Angie graduated from Indiana State University with a Bachelor of Science in Interior Design. Prior to joining the FBi team, Angie was a kitchen and bath sales consultant in Lafayette, IN. In 2012, she started with FBi as the Inside Sales/Marketing Assistant. Today she holds the role as Marketing Project Manager. Angie grew up in a farming community and has always enjoyed helping her family on the farm. A past 10 year 4-H Member, her passion for livestock pursued her to take a career in the agriculture field. Her and her husband live in Northwest Indiana with their two daughters. In her free time, she enjoys outdoor leisure activities and spending time with friends and family.
In post-frame construction, the most common exterior sheathing is pre-painted, corrugated steel panels. These panels help form the walls and roof of the typical post frame building and ultimately make up a large portion of the exterior.
Customers also have the option to include an interior steel liner package that can be installed on either the walls or ceiling of your pole barn. This is easily the most popular finishing option that our customers choose. The steel liner package helps enhance the appearance of your building, giving the interior a more finished look. Since the steel panels play such an integral role in your building’s structural integrity, it’s important to make sure you have a good understanding of why the structural integrity of your post frame building is important.
There are three main points that we like to cover when discussing the importance of structural integrity. Those three points are:
You’ll have greater confidence and peace of mind with regard to building performance, permanence, and safety.
You’ll be spending less in the long run because you’ll be making a well-informed investment when you choose a high-quality, engineered building system.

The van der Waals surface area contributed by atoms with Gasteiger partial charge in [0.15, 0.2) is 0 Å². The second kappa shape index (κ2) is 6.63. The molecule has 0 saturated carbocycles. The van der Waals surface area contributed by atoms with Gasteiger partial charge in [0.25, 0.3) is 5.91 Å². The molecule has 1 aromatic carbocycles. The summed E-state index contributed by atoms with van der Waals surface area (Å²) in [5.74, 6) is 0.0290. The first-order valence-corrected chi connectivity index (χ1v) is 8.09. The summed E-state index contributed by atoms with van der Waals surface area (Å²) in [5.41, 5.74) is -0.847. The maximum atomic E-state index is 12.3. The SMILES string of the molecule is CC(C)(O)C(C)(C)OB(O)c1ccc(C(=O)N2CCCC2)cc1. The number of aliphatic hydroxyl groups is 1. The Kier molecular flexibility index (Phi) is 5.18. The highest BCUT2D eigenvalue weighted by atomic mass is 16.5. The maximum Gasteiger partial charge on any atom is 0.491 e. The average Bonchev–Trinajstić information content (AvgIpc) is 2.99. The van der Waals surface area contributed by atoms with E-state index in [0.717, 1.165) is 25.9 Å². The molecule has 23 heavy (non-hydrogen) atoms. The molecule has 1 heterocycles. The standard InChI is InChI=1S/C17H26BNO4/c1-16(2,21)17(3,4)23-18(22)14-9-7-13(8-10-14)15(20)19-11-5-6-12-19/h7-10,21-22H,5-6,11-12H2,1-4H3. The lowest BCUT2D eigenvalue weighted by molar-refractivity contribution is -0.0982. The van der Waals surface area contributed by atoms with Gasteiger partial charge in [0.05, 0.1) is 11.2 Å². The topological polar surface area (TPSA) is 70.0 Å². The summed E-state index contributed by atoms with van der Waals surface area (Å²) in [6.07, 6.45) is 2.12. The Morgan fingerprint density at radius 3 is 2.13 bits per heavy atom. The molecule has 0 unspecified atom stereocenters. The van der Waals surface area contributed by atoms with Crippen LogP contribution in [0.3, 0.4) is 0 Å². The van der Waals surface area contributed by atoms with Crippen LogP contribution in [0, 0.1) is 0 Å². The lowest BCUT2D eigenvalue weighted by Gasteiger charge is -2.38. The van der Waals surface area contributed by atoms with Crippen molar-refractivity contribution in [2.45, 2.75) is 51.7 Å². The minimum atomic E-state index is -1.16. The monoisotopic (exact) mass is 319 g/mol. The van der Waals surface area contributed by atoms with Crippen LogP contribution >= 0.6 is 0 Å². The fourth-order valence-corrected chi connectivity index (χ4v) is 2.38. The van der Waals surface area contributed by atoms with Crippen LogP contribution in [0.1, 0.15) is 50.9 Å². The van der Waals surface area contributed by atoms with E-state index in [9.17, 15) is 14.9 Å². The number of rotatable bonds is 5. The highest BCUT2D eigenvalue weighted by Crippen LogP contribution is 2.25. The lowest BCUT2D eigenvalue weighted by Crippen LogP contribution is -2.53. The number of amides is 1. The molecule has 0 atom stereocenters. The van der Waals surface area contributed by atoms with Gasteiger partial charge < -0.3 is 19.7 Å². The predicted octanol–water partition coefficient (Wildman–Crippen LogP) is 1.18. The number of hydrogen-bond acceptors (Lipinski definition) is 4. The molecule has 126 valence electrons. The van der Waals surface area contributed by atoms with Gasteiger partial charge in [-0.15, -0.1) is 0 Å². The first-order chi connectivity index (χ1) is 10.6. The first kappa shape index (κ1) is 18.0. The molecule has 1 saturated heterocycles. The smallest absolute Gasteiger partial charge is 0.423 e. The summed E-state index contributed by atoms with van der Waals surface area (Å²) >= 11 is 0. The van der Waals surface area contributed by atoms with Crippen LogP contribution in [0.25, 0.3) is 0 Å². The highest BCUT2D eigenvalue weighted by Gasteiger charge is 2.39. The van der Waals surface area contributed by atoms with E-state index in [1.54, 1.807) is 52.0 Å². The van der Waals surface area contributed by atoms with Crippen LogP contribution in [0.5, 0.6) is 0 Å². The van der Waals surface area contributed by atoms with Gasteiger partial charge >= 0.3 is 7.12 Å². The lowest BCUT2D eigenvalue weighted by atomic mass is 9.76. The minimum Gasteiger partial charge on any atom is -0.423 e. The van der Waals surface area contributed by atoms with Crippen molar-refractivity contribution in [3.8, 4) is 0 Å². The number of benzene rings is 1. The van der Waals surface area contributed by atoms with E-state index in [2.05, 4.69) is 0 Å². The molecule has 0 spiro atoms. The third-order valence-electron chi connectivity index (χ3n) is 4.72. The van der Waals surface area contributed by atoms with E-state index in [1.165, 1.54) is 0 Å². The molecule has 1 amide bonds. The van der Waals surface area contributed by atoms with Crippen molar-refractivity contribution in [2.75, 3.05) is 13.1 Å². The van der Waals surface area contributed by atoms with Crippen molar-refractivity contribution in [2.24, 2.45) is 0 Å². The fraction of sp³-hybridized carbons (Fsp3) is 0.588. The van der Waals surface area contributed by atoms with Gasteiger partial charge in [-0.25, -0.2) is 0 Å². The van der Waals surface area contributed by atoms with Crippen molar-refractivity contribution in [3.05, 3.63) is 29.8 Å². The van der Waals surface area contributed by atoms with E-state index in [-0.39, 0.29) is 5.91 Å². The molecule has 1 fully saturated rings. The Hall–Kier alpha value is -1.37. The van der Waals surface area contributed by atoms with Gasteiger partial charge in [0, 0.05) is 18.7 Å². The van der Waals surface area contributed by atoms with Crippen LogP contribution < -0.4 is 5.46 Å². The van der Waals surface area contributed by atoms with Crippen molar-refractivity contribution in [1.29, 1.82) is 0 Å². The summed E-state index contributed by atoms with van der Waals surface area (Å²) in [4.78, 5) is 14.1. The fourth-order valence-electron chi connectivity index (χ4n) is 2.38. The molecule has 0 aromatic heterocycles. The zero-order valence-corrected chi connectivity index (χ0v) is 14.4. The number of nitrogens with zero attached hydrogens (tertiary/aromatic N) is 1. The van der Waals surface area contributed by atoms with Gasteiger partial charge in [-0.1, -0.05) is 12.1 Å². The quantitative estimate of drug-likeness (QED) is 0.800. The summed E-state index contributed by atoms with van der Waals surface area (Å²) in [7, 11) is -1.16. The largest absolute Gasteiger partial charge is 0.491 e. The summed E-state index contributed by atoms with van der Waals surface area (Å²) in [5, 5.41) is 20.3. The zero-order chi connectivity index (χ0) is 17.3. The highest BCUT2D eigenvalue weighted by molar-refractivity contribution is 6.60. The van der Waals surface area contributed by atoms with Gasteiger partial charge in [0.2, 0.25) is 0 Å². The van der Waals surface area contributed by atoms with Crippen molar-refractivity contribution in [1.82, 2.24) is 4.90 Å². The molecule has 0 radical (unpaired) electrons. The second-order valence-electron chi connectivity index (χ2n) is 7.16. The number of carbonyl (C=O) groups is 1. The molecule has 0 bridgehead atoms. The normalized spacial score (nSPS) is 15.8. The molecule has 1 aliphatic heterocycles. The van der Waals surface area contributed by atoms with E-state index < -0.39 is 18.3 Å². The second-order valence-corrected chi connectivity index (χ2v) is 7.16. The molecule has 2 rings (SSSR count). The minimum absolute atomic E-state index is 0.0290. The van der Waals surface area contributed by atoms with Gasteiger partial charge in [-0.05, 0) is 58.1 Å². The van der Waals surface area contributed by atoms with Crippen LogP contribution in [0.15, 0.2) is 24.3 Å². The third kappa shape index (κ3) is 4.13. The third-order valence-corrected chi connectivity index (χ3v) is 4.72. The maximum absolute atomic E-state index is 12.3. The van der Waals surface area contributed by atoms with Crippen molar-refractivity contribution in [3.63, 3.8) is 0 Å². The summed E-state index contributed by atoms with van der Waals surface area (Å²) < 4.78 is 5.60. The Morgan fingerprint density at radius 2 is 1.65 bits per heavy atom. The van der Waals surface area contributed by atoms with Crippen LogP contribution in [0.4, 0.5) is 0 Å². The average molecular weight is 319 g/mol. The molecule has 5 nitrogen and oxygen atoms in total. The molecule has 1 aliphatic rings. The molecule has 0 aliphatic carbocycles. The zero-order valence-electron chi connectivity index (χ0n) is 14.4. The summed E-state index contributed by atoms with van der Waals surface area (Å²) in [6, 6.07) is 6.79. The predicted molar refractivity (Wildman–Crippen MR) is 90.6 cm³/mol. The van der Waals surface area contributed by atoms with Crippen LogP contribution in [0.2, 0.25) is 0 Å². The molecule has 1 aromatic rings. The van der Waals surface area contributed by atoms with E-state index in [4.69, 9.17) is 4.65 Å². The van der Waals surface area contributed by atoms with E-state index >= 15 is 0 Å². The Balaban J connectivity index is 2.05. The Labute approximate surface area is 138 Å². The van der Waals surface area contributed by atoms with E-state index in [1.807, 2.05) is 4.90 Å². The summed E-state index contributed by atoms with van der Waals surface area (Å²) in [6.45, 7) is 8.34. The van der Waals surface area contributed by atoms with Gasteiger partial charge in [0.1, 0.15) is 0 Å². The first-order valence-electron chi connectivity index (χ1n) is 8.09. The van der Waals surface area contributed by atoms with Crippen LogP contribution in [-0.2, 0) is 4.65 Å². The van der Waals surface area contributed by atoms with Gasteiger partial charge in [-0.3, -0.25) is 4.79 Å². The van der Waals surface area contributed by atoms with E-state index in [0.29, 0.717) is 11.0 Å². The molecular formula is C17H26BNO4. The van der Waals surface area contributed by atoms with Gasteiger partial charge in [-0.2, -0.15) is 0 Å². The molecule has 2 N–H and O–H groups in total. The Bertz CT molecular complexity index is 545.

And lastly, a more structurally sound building can have greater appeal to a prospective buyer (which ultimately means more money in your pocket).
Before we dive deep into explaining the importance of steel strength, sometimes it's helpful to start at the beginning - what is steel and how is it measured?
What is Steel in Post Frame Construction?
Steel (pre-painted, corrugated steel) is the most common exterior sheathing for roofs on post frame buildings, although some are sheathed with OSB/plywood and shingles. Wall siding panels are attached directly to the girts. As with roofing, the most common wall panel material for post frame buildings is pre-painted corrugated steel.
Steel panels also have several advantages (besides being long-lasting). Other advantages include:
It offers high strength
It meets or exceeds all seismic code design standards
It’s more resistant to fires, floods, hurricanes, earthquakes and other disasters (when used with properly applied, high-quality fasteners)
How is Steel Measured?
There are two main measurements used to indicate the strength of steel. Those measurements are thickness and yield strength. Often times thickness is specified as gauge and yield strength is the amount of force required to cause permanent deformation.
Hardness or resistance to denting is a function of yield strength. Yield strength contributes more to the strength of the steel sheet than its thickness.
Understanding Steel Gauge as an Indicator of Strength
Gauge is a standard unit of measurement referring to thethickness of the steel. It’s not uncommon for some post frame companies to use the gauge of steel as the definitive measurement for its strength....but that’s not entirely true.
While steel gauge is an important factor, it’s not the only factor to consider when it comes to determining how strong steel is.